The building on which the Irish volunteers are working will be a new centre currently replacing their old one. Here community volunteers educate and feed some 120 orphans and vulnerable children between the ages of five to 18.


The new building will be a vast improvement on the current one and programmes such as nutrition, educational support and child counseling will be in operation here.

In nearby Kokstad, volunteers are busy constructing a new building for St Theresa's pre-school.

Some 40 children - aged between three and six – use the facility here.

With their new classroom, Friends in Ireland are hoping to increase this number to fifty.

And in Franklin, a school and drop-in centre is currently being refurbished. The two facilities cater for 40 and 150 children respectively.

The building blitz got underway on Sunday - three days later, the projects are beginning to take shape and are on schedule for completion this Friday.

Scenes of happiness and celebration were not just confined to Bizana.

In Kokstad, the community based volunteers who work for Finucane's charity came to the community hall attached to St Theresa's pre-school, singing and dancing with the volunteers.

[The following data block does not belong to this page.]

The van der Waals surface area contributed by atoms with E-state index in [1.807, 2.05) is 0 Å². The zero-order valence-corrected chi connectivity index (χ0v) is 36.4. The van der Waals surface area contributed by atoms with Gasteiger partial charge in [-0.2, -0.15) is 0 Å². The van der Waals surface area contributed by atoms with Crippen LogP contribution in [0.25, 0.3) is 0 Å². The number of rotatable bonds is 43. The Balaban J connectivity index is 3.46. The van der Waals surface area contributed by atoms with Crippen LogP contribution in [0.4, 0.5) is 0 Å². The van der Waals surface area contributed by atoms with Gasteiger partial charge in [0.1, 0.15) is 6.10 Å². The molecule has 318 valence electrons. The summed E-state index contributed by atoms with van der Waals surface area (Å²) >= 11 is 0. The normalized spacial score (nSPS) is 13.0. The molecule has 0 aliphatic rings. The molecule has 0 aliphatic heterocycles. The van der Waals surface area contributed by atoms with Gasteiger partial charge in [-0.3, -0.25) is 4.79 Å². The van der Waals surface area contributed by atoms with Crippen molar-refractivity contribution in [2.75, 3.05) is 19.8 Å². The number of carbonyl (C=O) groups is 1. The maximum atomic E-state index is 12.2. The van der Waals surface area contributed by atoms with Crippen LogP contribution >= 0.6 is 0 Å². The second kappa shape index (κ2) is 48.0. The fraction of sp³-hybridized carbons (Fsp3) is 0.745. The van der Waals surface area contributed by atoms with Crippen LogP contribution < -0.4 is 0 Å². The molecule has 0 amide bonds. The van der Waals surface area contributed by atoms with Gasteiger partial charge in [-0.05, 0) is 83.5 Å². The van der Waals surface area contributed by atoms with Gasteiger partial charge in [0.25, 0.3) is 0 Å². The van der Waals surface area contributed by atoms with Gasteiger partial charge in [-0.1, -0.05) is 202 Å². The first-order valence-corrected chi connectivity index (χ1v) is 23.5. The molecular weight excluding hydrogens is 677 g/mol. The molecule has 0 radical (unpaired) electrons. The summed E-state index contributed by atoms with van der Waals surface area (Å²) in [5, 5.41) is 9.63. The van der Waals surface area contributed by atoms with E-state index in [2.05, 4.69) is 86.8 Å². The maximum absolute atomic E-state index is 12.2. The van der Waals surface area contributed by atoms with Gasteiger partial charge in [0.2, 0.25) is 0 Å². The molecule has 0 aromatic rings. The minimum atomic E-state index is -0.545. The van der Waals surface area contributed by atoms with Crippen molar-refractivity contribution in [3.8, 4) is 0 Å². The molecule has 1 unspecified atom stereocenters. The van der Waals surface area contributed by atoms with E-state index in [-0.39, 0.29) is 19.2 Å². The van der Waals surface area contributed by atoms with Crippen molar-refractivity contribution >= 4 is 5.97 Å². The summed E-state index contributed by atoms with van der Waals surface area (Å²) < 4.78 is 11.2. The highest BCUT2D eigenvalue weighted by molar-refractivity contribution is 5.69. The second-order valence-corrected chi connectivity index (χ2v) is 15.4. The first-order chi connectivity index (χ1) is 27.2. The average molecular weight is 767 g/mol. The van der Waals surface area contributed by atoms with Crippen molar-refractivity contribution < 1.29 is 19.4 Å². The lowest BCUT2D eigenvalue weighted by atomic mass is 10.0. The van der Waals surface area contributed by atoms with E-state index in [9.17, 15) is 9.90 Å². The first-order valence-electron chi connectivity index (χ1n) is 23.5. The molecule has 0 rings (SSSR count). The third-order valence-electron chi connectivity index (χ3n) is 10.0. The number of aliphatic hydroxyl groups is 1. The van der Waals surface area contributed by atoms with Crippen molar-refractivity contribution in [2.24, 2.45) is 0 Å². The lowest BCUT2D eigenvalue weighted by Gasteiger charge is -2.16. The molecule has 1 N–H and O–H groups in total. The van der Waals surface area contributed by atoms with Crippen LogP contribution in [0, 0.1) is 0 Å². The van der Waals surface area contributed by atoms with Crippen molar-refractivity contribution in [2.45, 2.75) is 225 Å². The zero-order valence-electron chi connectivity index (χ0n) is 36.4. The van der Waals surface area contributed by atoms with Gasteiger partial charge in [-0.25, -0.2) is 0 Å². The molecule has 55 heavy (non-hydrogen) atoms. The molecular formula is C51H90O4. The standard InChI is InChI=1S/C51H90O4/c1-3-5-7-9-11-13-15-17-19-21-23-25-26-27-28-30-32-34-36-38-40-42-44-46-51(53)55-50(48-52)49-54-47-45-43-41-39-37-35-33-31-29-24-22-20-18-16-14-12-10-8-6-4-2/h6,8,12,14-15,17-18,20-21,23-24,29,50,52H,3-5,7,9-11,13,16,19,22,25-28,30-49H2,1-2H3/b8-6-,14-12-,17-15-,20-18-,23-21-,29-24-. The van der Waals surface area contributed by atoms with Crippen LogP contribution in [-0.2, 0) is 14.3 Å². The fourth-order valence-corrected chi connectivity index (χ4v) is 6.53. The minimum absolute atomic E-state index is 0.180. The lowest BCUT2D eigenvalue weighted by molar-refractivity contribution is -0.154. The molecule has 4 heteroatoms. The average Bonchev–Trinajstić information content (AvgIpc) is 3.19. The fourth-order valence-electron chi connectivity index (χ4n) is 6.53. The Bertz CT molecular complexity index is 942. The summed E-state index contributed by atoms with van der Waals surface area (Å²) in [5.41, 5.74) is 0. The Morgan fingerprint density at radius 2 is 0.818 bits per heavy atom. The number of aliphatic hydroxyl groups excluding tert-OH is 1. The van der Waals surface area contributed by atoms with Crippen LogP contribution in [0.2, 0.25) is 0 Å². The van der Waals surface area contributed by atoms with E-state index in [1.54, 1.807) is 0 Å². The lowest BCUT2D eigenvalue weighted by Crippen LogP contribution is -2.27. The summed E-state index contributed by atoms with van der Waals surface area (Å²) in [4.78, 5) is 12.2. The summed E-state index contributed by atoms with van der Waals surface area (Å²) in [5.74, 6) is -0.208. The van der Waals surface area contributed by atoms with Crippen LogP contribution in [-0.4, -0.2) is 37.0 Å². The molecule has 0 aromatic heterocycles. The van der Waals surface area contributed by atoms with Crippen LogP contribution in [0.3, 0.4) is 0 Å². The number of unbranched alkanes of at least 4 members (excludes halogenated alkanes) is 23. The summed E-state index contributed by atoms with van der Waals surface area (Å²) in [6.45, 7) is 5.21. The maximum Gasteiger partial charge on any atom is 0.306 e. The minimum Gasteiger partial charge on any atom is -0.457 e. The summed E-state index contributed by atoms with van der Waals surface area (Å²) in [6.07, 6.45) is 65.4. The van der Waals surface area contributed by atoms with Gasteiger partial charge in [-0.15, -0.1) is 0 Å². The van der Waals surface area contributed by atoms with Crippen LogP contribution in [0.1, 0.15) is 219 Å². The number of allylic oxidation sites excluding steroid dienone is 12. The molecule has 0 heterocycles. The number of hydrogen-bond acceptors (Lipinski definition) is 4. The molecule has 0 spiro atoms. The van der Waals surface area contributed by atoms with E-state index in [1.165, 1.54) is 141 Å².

Founder Niall Mellon thanked the Friends in Ireland volunteers, before heaping praise on them for their work.

“We are a small island some 6,000 miles away from here but we care deeply as I know you do about improving the lives of children in South Africa,” he told the local volunteers.

“Thirteen years ago, Nelson Mandela came to our country. When I was watching you all dance, it reminded me of Madiba dancing in our country.

“Nelson Mandela had dinner in Ireland with 500 people. When the music started, Madiba was the first on the floor,” the developer told the women who laughed at the recollection.

The charity boss then produced a photo – the first time it had ever been seen publicly, he claimed – of Mandela dancing at the Dublin function.

He gave each of the volunteers a copy of the picture – it was an image many of them clutched tightly to their heart as they left the community centre, travelling back to their respective areas.

The Irish volunteers are working at a blistering pace as part of their seven day blitz here.

Before their arrival, local sub-contractors hired by Mellon Educate were working on the three respective sites, getting foundations and other materials ready in time for the blitz, for three weeks straight.

However, tragedy struck last Thursday when a group of nine construction workers employed by a sub-contractor were killed in a road accident as they travelled to the site.

A truck swerved and lost control before hitting their van - all nine men were killed almost instantly.

More than 20 children have been left without a father as a result of the tragedy - last night, volunteers held a moment's silence in their memory.

It's understood Niall Mellon will be meeting with the men's families in the coming weeks - and the charity are looking at providing long-term support for the children affected.